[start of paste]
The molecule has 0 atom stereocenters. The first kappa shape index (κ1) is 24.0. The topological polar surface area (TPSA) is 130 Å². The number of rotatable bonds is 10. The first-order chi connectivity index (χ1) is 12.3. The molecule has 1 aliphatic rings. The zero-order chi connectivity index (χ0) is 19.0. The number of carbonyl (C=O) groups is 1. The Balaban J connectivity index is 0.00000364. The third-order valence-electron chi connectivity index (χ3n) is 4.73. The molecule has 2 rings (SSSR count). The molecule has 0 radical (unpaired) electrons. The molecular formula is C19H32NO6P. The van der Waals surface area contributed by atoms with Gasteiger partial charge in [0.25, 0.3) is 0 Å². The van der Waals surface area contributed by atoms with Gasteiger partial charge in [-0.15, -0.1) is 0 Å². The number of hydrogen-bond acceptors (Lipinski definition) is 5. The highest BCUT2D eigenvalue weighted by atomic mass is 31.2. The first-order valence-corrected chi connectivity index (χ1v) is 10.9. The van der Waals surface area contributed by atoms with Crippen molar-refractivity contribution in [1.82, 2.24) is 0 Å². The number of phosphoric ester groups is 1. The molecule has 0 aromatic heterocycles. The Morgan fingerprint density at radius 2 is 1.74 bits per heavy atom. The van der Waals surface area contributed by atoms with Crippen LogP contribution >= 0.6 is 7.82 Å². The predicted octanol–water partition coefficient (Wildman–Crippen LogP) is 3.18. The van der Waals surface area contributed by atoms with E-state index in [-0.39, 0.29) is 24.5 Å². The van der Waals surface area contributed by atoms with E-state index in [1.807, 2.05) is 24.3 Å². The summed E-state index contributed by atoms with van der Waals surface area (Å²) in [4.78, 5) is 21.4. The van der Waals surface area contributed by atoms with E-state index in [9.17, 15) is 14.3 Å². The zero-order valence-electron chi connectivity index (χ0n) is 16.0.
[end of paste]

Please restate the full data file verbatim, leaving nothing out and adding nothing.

The molecule has 0 atom stereocenters. The first kappa shape index (κ1) is 24.0. The topological polar surface area (TPSA) is 130 Å². The number of rotatable bonds is 10. The first-order chi connectivity index (χ1) is 12.3. The molecule has 1 aliphatic rings. The zero-order chi connectivity index (χ0) is 19.0. The number of carbonyl (C=O) groups is 1. The Balaban J connectivity index is 0.00000364. The third-order valence-electron chi connectivity index (χ3n) is 4.73. The molecule has 2 rings (SSSR count). The molecule has 0 radical (unpaired) electrons. The molecular formula is C19H32NO6P. The van der Waals surface area contributed by atoms with Gasteiger partial charge in [0.25, 0.3) is 0 Å². The van der Waals surface area contributed by atoms with Gasteiger partial charge in [-0.15, -0.1) is 0 Å². The number of hydrogen-bond acceptors (Lipinski definition) is 5. The highest BCUT2D eigenvalue weighted by atomic mass is 31.2. The first-order valence-corrected chi connectivity index (χ1v) is 10.9. The van der Waals surface area contributed by atoms with Crippen molar-refractivity contribution in [1.82, 2.24) is 0 Å². The number of phosphoric ester groups is 1. The molecule has 0 aromatic heterocycles. The Morgan fingerprint density at radius 2 is 1.74 bits per heavy atom. The van der Waals surface area contributed by atoms with Crippen LogP contribution >= 0.6 is 7.82 Å². The predicted octanol–water partition coefficient (Wildman–Crippen LogP) is 3.18. The van der Waals surface area contributed by atoms with E-state index in [-0.39, 0.29) is 24.5 Å². The van der Waals surface area contributed by atoms with E-state index in [1.807, 2.05) is 24.3 Å². The summed E-state index contributed by atoms with van der Waals surface area (Å²) in [4.78, 5) is 21.4. The van der Waals surface area contributed by atoms with E-state index in [9.17, 15) is 14.3 Å². The zero-order valence-electron chi connectivity index (χ0n) is 16.0.